logistics that stretched to<br />

London, Japan, and other<br />

distant locations.<br />

Four 150-foot tall concrete<br />

pillars, the striking remnants <strong>of</strong> a 300<br />

by 1,000 foot blimp hangar built in 1941,<br />

mark the entrance to the complex <strong>of</strong>f<br />

Highway 2004. Here, lighter-than-air dirigibles<br />

ventured forth to defend the Gulf <strong>of</strong><br />

Mexico against German submarines, and the<br />

area is rich with reminders <strong>of</strong> its military<br />

heritage. Pigeon Street was so named because<br />

it led to coops for the messenger pigeons used<br />

to transport information from air ships back<br />

to land. The original base fire station is used<br />

today for <strong>of</strong>fices and a conference room, and<br />

remains <strong>of</strong> a rail line show where half-track<br />

tanks were brought in for refurbishment<br />

during the Korean War. The hangar itself was<br />

the largest wooden building in the world in<br />

1968, when it was demolished—except for its<br />

supporting concrete columns that refused to<br />

budge, even when dynamited.<br />

Additional information is available on the<br />

Internet at www.blimpbase.com.<br />

BLIMP BASE<br />

INTERESTS, INC.<br />

BUILDING A GREATER GALVESTON<br />

187


PRUDENTIAL<br />

PREMIER<br />

PROPERTIES–<br />

BEACH OR BAY<br />

Prudential Premier Properties–Beach or<br />

Bay is located at 2275 Highway 87,<br />

Suite 18-A in Crystal Beach.<br />

Combining the delight <strong>of</strong> gifted matchmakers<br />

with the know-how <strong>of</strong> experienced<br />

real estate brokers, Mary Ellen Smith and<br />

Kelli Untermeyer, owners <strong>of</strong> Prudential<br />

Premier Properties–Beach or Bay, are dedicated<br />

to building beautiful relationships on<br />

Bolivar Peninsula.<br />

By tapping into their own personal and<br />

pr<strong>of</strong>essional enthusiasm for the area, Smith<br />

and Untermeyer have elevated Beach or Bay<br />

to a leadership role in arranging win-win real<br />

estate transactions on the scenic coast just<br />

northeast <strong>of</strong> <strong>Galveston</strong> Island.<br />

“Our mission is to promote Bolivar<br />

Peninsula, whether we are negotiating purchases<br />

or sales,” says Smith. “Whatever our<br />

client’s focus—first home, retirement property,<br />

primary residence, secondary home, investment<br />

property or rental—we are dedicated to<br />

matching people to the properties that meet<br />

their specific needs. This is a wonderful place<br />

to live, and we want to ‘share the wealth’.”<br />

This commitment to its home community<br />

was behind the company’s decision in 2006<br />

to pursue a national connection and expand<br />

client representation. After careful research,<br />

Beach or Bay teamed up with Prudential, a<br />

global leader in financial investing and real<br />

estate marketing, and, in Smith’s own words,<br />

“With this international connection, we<br />

helped bring the world to Bolivar’s doorstep.”<br />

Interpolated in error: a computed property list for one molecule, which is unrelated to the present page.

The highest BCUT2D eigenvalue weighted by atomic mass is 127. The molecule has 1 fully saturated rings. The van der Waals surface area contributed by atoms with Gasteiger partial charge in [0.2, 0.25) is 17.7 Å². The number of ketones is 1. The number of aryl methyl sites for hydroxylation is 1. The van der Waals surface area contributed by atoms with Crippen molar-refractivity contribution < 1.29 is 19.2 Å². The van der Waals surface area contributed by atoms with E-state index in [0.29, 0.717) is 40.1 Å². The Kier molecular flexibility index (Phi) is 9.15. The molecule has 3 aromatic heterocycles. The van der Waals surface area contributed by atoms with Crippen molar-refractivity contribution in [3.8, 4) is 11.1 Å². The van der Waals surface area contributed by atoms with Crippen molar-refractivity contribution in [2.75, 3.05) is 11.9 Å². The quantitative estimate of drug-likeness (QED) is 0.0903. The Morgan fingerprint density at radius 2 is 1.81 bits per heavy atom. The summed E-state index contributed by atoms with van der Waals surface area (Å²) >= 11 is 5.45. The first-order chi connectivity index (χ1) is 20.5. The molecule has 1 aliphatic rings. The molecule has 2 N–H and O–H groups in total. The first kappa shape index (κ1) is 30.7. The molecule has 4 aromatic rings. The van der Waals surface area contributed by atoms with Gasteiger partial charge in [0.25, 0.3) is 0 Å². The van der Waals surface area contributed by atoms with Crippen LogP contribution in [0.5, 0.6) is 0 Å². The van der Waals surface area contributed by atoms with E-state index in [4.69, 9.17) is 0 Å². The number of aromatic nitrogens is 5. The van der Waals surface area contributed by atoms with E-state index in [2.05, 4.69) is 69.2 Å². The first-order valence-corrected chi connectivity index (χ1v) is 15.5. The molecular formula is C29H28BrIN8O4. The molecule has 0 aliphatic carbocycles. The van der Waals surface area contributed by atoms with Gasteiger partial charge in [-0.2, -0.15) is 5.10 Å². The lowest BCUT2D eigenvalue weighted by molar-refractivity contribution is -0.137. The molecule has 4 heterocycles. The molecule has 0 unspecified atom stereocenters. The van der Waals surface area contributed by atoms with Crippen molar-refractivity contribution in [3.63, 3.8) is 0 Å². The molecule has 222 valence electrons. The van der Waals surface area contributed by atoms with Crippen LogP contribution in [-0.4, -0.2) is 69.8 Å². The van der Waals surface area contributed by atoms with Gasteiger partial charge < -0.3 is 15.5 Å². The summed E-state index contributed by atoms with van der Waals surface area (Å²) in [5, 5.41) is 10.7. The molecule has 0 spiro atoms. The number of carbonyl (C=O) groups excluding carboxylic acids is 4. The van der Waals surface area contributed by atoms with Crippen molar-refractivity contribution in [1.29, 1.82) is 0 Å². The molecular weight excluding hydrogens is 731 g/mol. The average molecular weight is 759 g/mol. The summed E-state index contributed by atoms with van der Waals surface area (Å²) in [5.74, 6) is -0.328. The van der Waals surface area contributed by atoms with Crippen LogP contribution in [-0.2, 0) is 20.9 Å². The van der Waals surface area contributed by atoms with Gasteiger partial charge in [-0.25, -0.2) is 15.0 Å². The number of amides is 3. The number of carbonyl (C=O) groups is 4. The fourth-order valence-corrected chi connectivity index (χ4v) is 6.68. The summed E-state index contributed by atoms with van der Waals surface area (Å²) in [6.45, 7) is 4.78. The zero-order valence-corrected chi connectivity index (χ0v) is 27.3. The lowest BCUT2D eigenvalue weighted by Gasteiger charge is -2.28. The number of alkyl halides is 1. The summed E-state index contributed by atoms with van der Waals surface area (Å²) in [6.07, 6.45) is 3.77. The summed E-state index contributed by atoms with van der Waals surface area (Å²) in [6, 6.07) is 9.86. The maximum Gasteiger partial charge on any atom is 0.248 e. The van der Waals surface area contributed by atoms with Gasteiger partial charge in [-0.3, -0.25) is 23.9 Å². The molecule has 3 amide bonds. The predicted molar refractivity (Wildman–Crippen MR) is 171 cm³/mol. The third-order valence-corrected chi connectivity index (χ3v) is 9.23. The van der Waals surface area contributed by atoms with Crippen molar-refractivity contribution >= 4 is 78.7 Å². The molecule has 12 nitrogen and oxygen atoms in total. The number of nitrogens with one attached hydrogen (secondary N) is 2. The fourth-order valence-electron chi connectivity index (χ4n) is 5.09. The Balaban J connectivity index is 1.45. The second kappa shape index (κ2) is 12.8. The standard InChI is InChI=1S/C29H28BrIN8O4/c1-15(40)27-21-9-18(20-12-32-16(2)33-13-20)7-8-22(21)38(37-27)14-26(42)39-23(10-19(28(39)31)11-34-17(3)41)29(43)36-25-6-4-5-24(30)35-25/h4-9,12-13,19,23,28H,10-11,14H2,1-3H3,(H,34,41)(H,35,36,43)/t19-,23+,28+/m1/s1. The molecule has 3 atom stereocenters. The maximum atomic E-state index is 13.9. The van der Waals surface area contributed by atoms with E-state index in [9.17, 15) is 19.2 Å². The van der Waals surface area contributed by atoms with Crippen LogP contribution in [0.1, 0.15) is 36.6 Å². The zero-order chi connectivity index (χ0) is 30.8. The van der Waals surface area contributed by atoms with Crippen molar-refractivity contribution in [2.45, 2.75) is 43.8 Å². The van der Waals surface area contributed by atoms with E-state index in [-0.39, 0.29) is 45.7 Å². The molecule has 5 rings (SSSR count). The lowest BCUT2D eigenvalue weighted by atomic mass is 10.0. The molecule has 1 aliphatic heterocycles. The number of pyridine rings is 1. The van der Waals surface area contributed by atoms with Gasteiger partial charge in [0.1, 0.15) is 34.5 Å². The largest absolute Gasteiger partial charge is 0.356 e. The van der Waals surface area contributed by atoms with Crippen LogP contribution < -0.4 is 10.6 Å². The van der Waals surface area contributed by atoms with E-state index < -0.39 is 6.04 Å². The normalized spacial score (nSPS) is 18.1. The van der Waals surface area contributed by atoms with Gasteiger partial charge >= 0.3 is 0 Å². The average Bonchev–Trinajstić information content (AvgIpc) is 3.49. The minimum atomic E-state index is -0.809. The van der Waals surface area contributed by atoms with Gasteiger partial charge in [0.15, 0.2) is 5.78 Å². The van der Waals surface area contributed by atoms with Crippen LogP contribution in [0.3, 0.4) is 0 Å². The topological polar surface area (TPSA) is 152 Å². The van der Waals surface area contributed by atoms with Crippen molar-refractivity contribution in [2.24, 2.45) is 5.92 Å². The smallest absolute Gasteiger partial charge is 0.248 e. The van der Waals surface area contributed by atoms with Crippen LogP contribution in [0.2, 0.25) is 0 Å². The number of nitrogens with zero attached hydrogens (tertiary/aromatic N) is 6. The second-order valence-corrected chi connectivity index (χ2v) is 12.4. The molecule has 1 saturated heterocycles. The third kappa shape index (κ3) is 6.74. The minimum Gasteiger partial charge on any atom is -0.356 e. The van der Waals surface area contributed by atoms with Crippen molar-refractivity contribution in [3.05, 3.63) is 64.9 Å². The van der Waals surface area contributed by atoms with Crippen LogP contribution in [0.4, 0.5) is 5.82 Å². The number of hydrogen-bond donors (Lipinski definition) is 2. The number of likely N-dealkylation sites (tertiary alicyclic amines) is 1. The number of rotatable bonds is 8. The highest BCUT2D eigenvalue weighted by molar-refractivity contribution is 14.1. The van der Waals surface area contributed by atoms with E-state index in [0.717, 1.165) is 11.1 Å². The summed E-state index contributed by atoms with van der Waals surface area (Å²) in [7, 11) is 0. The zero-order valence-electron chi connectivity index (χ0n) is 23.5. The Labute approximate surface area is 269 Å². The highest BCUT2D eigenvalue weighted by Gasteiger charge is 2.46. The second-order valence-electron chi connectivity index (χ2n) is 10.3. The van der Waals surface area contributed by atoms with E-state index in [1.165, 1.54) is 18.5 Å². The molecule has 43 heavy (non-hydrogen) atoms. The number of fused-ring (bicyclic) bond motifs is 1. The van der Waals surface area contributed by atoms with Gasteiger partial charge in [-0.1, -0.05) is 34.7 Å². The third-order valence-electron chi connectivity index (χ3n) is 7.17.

Emphasizing the area’s significance, Smith<br />

adds, “There is only so much coastal property<br />

available, and our area is highly desirable.<br />

First <strong>of</strong> all, it is beautiful, and secondly, the<br />

prices are still relatively low. As home to the<br />

Bolivar Lighthouse and Fort Travis, it has<br />

great historic significance, and also <strong>of</strong>fers an<br />

incredible closeness to nature that includes<br />

world famous bird sanctuaries and several<br />

Audubon Society projects.”<br />

Community affairs are another major focus<br />

for Beach or Bay agents and staff, and Smith<br />

has served on the <strong>Galveston</strong> <strong>County</strong> Parks<br />

Board and the Bolivar Peninsula Special<br />

Utility District Board. Other agency activities<br />

include membership in the Bolivar Peninsula<br />

Chamber <strong>of</strong> Commerce, <strong>Galveston</strong> Chamber<br />

<strong>of</strong> Commerce, Lighthouse <strong>of</strong> the Krewe and<br />

the Bolivar Cultural Foundation.<br />

Despite its international reach today, the<br />

company’s beginnings were modest and all<br />

has not been smooth. Before the first <strong>of</strong>fice<br />

was up and running, Smith and fellow founding<br />

realtor Joyce Cooley would sometimes<br />

find themselves writing contracts on the<br />

hoods <strong>of</strong> their cars. After a family illness<br />

forced Cooley’s retirement, Smith operated<br />

the company alone until Untermeyer, a<br />

broker associate with another major Bolivar<br />

company, joined Beach or Bay in 2008,<br />

just after Hurricane Ike struck the area.<br />

Fortunately, the company was able to quickly<br />

start rebuilding, and—along with many<br />

others on the peninsula—was soon looking<br />

forward to an even brighter future. Today, a<br />

wall hanging at the <strong>of</strong>fice entry greets visitors<br />

with the message: “At the beach, it’s all good,”<br />

and no one could agree more than Smith<br />

and Untermeyer.<br />

COASTAL VISIONS - <strong>Images</strong> <strong>of</strong> <strong>Galveston</strong> <strong>County</strong><br />

188


MARATHON<br />

PETROLEUM<br />

CORPORATION<br />

Having the strength and endurance to “go<br />

the distance” has been part <strong>of</strong> Marathon<br />

Petroleum Corporation’s (MPC) heritage<br />